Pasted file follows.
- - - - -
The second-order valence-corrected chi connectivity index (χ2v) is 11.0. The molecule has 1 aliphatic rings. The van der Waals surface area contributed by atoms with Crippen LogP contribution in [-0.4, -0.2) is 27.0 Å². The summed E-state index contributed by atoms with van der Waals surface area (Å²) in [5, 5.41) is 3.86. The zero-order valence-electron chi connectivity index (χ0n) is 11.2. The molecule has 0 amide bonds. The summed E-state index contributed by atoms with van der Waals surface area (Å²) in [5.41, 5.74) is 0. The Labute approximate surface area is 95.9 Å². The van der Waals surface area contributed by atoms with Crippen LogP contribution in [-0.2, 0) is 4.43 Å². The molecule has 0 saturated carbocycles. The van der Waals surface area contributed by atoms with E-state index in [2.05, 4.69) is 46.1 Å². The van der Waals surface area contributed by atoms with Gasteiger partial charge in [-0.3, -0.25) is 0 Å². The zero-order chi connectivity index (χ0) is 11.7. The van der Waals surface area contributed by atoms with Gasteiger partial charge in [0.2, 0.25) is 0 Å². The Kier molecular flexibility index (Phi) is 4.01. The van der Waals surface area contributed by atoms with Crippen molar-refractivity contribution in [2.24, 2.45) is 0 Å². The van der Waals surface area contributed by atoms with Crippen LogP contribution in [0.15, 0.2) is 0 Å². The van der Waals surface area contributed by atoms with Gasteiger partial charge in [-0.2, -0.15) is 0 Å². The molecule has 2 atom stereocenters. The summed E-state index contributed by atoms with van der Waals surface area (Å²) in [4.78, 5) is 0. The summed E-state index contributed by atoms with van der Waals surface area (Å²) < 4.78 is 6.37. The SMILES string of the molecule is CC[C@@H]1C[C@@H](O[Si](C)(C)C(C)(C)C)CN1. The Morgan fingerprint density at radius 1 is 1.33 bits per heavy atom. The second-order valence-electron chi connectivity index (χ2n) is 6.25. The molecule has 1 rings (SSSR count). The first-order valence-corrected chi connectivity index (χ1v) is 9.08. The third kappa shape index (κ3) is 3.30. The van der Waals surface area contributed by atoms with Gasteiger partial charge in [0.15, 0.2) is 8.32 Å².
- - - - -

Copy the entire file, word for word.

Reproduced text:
The second-order valence-corrected chi connectivity index (χ2v) is 11.0. The molecule has 1 aliphatic rings. The van der Waals surface area contributed by atoms with Crippen LogP contribution in [-0.4, -0.2) is 27.0 Å². The summed E-state index contributed by atoms with van der Waals surface area (Å²) in [5, 5.41) is 3.86. The zero-order valence-electron chi connectivity index (χ0n) is 11.2. The molecule has 0 amide bonds. The summed E-state index contributed by atoms with van der Waals surface area (Å²) in [5.41, 5.74) is 0. The Labute approximate surface area is 95.9 Å². The van der Waals surface area contributed by atoms with Crippen LogP contribution in [-0.2, 0) is 4.43 Å². The molecule has 0 saturated carbocycles. The van der Waals surface area contributed by atoms with E-state index in [2.05, 4.69) is 46.1 Å². The van der Waals surface area contributed by atoms with Gasteiger partial charge in [-0.3, -0.25) is 0 Å². The zero-order chi connectivity index (χ0) is 11.7. The van der Waals surface area contributed by atoms with Gasteiger partial charge in [0.2, 0.25) is 0 Å². The Kier molecular flexibility index (Phi) is 4.01. The van der Waals surface area contributed by atoms with Crippen molar-refractivity contribution in [2.24, 2.45) is 0 Å². The van der Waals surface area contributed by atoms with Crippen LogP contribution in [0.15, 0.2) is 0 Å². The van der Waals surface area contributed by atoms with Gasteiger partial charge in [-0.2, -0.15) is 0 Å². The molecule has 2 atom stereocenters. The summed E-state index contributed by atoms with van der Waals surface area (Å²) in [4.78, 5) is 0. The summed E-state index contributed by atoms with van der Waals surface area (Å²) < 4.78 is 6.37. The SMILES string of the molecule is CC[C@@H]1C[C@@H](O[Si](C)(C)C(C)(C)C)CN1. The Morgan fingerprint density at radius 1 is 1.33 bits per heavy atom. The second-order valence-electron chi connectivity index (χ2n) is 6.25. The molecule has 1 rings (SSSR count). The first-order valence-corrected chi connectivity index (χ1v) is 9.08. The third kappa shape index (κ3) is 3.30. The van der Waals surface area contributed by atoms with Gasteiger partial charge in [0.15, 0.2) is 8.32 Å².